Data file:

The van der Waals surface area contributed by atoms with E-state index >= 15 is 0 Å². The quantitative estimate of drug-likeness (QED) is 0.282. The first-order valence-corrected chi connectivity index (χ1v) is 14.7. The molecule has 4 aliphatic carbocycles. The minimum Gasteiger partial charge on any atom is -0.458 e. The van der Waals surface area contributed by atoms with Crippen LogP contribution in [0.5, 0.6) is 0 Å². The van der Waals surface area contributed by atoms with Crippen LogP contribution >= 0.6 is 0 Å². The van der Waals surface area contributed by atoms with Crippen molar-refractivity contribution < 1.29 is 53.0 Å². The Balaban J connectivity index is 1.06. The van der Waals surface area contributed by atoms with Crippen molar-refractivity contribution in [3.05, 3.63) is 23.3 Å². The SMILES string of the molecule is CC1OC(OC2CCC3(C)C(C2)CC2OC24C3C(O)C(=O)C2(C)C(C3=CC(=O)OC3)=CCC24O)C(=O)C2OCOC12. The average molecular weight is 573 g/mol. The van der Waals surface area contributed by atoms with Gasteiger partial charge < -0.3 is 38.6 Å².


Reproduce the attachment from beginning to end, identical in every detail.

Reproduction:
The van der Waals surface area contributed by atoms with E-state index >= 15 is 0 Å². The quantitative estimate of drug-likeness (QED) is 0.282. The first-order valence-corrected chi connectivity index (χ1v) is 14.7. The molecule has 4 aliphatic carbocycles. The minimum Gasteiger partial charge on any atom is -0.458 e. The van der Waals surface area contributed by atoms with Crippen LogP contribution in [0.5, 0.6) is 0 Å². The van der Waals surface area contributed by atoms with Crippen LogP contribution >= 0.6 is 0 Å². The van der Waals surface area contributed by atoms with Crippen molar-refractivity contribution < 1.29 is 53.0 Å². The Balaban J connectivity index is 1.06. The van der Waals surface area contributed by atoms with Crippen molar-refractivity contribution in [3.05, 3.63) is 23.3 Å². The SMILES string of the molecule is CC1OC(OC2CCC3(C)C(C2)CC2OC24C3C(O)C(=O)C2(C)C(C3=CC(=O)OC3)=CCC24O)C(=O)C2OCOC12. The average molecular weight is 573 g/mol. The van der Waals surface area contributed by atoms with Gasteiger partial charge < -0.3 is 38.6 Å².